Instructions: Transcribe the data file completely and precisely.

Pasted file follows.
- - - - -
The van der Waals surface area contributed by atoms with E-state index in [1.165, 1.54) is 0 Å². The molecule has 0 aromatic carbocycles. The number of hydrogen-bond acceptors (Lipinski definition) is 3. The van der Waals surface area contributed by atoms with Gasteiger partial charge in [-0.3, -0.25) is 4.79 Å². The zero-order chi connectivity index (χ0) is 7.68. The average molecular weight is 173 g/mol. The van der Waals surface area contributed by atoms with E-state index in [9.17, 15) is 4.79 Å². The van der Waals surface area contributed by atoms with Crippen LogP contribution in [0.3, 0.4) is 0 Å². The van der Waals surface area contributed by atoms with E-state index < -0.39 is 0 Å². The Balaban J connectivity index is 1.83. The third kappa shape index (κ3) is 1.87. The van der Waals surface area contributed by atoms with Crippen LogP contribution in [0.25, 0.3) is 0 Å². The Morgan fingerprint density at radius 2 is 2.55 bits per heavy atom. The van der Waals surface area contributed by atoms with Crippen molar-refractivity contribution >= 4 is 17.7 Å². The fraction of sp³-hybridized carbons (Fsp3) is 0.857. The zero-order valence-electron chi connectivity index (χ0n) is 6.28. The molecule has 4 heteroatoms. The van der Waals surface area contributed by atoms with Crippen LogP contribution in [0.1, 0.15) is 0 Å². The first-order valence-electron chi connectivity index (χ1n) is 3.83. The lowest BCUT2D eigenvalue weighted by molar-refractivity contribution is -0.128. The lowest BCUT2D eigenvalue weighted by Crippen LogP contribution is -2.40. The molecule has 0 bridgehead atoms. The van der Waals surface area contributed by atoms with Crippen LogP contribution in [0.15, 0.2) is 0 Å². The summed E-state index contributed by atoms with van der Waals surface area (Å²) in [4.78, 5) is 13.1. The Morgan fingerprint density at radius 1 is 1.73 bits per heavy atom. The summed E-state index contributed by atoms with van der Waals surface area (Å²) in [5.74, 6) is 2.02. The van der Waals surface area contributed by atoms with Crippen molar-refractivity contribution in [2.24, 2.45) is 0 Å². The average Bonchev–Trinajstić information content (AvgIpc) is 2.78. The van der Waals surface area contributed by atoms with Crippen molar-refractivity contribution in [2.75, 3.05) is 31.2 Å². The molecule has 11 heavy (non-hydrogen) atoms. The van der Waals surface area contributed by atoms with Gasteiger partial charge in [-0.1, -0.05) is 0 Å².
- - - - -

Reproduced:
The van der Waals surface area contributed by atoms with E-state index in [1.165, 1.54) is 0 Å². The molecule has 0 aromatic carbocycles. The number of hydrogen-bond acceptors (Lipinski definition) is 3. The van der Waals surface area contributed by atoms with Gasteiger partial charge in [-0.3, -0.25) is 4.79 Å². The zero-order chi connectivity index (χ0) is 7.68. The average molecular weight is 173 g/mol. The van der Waals surface area contributed by atoms with E-state index in [9.17, 15) is 4.79 Å². The van der Waals surface area contributed by atoms with Crippen LogP contribution in [0.3, 0.4) is 0 Å². The van der Waals surface area contributed by atoms with E-state index < -0.39 is 0 Å². The Balaban J connectivity index is 1.83. The third kappa shape index (κ3) is 1.87. The van der Waals surface area contributed by atoms with Crippen LogP contribution in [0.25, 0.3) is 0 Å². The Morgan fingerprint density at radius 2 is 2.55 bits per heavy atom. The van der Waals surface area contributed by atoms with Crippen molar-refractivity contribution >= 4 is 17.7 Å². The fraction of sp³-hybridized carbons (Fsp3) is 0.857. The zero-order valence-electron chi connectivity index (χ0n) is 6.28. The molecule has 4 heteroatoms. The van der Waals surface area contributed by atoms with Crippen LogP contribution in [0.1, 0.15) is 0 Å². The first-order valence-electron chi connectivity index (χ1n) is 3.83. The lowest BCUT2D eigenvalue weighted by molar-refractivity contribution is -0.128. The lowest BCUT2D eigenvalue weighted by Crippen LogP contribution is -2.40. The molecule has 0 bridgehead atoms. The van der Waals surface area contributed by atoms with Crippen LogP contribution in [0.15, 0.2) is 0 Å². The summed E-state index contributed by atoms with van der Waals surface area (Å²) in [4.78, 5) is 13.1. The Morgan fingerprint density at radius 1 is 1.73 bits per heavy atom. The summed E-state index contributed by atoms with van der Waals surface area (Å²) in [5.74, 6) is 2.02. The van der Waals surface area contributed by atoms with Crippen molar-refractivity contribution in [2.24, 2.45) is 0 Å². The average Bonchev–Trinajstić information content (AvgIpc) is 2.78. The van der Waals surface area contributed by atoms with Crippen molar-refractivity contribution in [2.75, 3.05) is 31.2 Å². The molecule has 11 heavy (non-hydrogen) atoms. The van der Waals surface area contributed by atoms with Gasteiger partial charge in [-0.1, -0.05) is 0 Å².